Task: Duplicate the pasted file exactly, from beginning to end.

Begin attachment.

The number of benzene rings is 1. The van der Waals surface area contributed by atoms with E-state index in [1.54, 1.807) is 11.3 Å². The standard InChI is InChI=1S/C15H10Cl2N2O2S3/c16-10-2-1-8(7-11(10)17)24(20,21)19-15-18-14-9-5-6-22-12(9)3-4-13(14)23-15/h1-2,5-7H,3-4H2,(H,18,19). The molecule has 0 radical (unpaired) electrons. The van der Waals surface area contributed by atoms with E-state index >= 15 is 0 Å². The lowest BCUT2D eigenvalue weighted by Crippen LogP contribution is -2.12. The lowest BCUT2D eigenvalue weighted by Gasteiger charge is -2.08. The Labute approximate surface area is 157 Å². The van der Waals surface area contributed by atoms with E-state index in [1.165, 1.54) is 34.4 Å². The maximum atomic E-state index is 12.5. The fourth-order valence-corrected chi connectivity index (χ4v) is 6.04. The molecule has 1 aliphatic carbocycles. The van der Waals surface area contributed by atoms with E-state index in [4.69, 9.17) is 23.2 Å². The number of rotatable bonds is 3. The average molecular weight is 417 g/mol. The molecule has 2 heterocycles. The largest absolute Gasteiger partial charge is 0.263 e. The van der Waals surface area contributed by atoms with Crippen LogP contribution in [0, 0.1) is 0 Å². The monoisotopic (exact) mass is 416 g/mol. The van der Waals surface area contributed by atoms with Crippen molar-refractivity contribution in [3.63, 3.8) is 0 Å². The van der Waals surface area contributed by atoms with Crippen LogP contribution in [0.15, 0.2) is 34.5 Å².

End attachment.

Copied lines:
The number of benzene rings is 1. The van der Waals surface area contributed by atoms with E-state index in [1.54, 1.807) is 11.3 Å². The standard InChI is InChI=1S/C15H10Cl2N2O2S3/c16-10-2-1-8(7-11(10)17)24(20,21)19-15-18-14-9-5-6-22-12(9)3-4-13(14)23-15/h1-2,5-7H,3-4H2,(H,18,19). The molecule has 0 radical (unpaired) electrons. The van der Waals surface area contributed by atoms with E-state index >= 15 is 0 Å². The lowest BCUT2D eigenvalue weighted by Crippen LogP contribution is -2.12. The lowest BCUT2D eigenvalue weighted by Gasteiger charge is -2.08. The Labute approximate surface area is 157 Å². The van der Waals surface area contributed by atoms with E-state index in [1.165, 1.54) is 34.4 Å². The maximum atomic E-state index is 12.5. The fourth-order valence-corrected chi connectivity index (χ4v) is 6.04. The molecule has 1 aliphatic carbocycles. The van der Waals surface area contributed by atoms with E-state index in [4.69, 9.17) is 23.2 Å². The number of rotatable bonds is 3. The average molecular weight is 417 g/mol. The molecule has 2 heterocycles. The largest absolute Gasteiger partial charge is 0.263 e. The van der Waals surface area contributed by atoms with Crippen LogP contribution in [0, 0.1) is 0 Å². The monoisotopic (exact) mass is 416 g/mol. The van der Waals surface area contributed by atoms with Crippen molar-refractivity contribution in [3.63, 3.8) is 0 Å². The van der Waals surface area contributed by atoms with Crippen LogP contribution in [0.15, 0.2) is 34.5 Å².